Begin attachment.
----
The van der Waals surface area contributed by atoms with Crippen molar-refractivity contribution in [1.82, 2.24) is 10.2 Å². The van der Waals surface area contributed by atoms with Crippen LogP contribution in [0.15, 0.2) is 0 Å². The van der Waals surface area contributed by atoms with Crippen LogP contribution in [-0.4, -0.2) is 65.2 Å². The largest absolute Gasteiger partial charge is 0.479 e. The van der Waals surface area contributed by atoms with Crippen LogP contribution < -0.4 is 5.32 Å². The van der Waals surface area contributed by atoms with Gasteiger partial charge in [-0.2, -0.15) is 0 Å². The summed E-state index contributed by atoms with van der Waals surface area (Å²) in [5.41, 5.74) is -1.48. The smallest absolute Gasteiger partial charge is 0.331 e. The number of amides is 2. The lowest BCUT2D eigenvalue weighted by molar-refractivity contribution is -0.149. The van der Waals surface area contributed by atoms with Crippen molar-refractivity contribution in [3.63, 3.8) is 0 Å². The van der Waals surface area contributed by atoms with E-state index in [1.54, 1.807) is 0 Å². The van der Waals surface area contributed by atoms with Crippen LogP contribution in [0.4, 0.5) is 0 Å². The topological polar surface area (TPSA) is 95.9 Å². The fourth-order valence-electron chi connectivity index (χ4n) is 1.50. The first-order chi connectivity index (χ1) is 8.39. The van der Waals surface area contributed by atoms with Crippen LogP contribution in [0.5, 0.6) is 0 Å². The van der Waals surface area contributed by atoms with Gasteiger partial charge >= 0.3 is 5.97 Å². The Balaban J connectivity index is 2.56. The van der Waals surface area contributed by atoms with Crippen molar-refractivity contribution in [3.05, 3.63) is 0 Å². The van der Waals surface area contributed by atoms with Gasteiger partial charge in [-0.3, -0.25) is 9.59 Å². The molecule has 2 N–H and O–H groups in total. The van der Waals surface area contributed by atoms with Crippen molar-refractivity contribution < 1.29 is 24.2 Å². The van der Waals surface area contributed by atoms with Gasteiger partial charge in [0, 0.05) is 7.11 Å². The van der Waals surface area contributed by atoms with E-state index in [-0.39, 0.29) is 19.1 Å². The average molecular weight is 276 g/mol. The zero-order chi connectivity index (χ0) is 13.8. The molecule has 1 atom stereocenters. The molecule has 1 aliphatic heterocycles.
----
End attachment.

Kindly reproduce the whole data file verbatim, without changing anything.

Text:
The van der Waals surface area contributed by atoms with Crippen molar-refractivity contribution in [1.82, 2.24) is 10.2 Å². The van der Waals surface area contributed by atoms with Crippen LogP contribution in [0.15, 0.2) is 0 Å². The van der Waals surface area contributed by atoms with Crippen LogP contribution in [-0.4, -0.2) is 65.2 Å². The largest absolute Gasteiger partial charge is 0.479 e. The van der Waals surface area contributed by atoms with Crippen LogP contribution < -0.4 is 5.32 Å². The van der Waals surface area contributed by atoms with Gasteiger partial charge in [-0.2, -0.15) is 0 Å². The summed E-state index contributed by atoms with van der Waals surface area (Å²) in [5.41, 5.74) is -1.48. The smallest absolute Gasteiger partial charge is 0.331 e. The number of amides is 2. The lowest BCUT2D eigenvalue weighted by molar-refractivity contribution is -0.149. The van der Waals surface area contributed by atoms with Crippen molar-refractivity contribution in [3.63, 3.8) is 0 Å². The van der Waals surface area contributed by atoms with E-state index in [1.54, 1.807) is 0 Å². The van der Waals surface area contributed by atoms with Crippen LogP contribution in [0.4, 0.5) is 0 Å². The topological polar surface area (TPSA) is 95.9 Å². The fourth-order valence-electron chi connectivity index (χ4n) is 1.50. The first-order chi connectivity index (χ1) is 8.39. The van der Waals surface area contributed by atoms with Crippen LogP contribution in [0.5, 0.6) is 0 Å². The van der Waals surface area contributed by atoms with Gasteiger partial charge >= 0.3 is 5.97 Å². The Balaban J connectivity index is 2.56. The van der Waals surface area contributed by atoms with Crippen molar-refractivity contribution in [3.05, 3.63) is 0 Å². The van der Waals surface area contributed by atoms with Gasteiger partial charge in [-0.3, -0.25) is 9.59 Å². The molecule has 2 N–H and O–H groups in total. The van der Waals surface area contributed by atoms with Crippen molar-refractivity contribution < 1.29 is 24.2 Å². The van der Waals surface area contributed by atoms with Gasteiger partial charge in [0, 0.05) is 7.11 Å². The van der Waals surface area contributed by atoms with E-state index in [-0.39, 0.29) is 19.1 Å². The average molecular weight is 276 g/mol. The zero-order chi connectivity index (χ0) is 13.8. The molecule has 1 atom stereocenters. The molecule has 1 aliphatic heterocycles.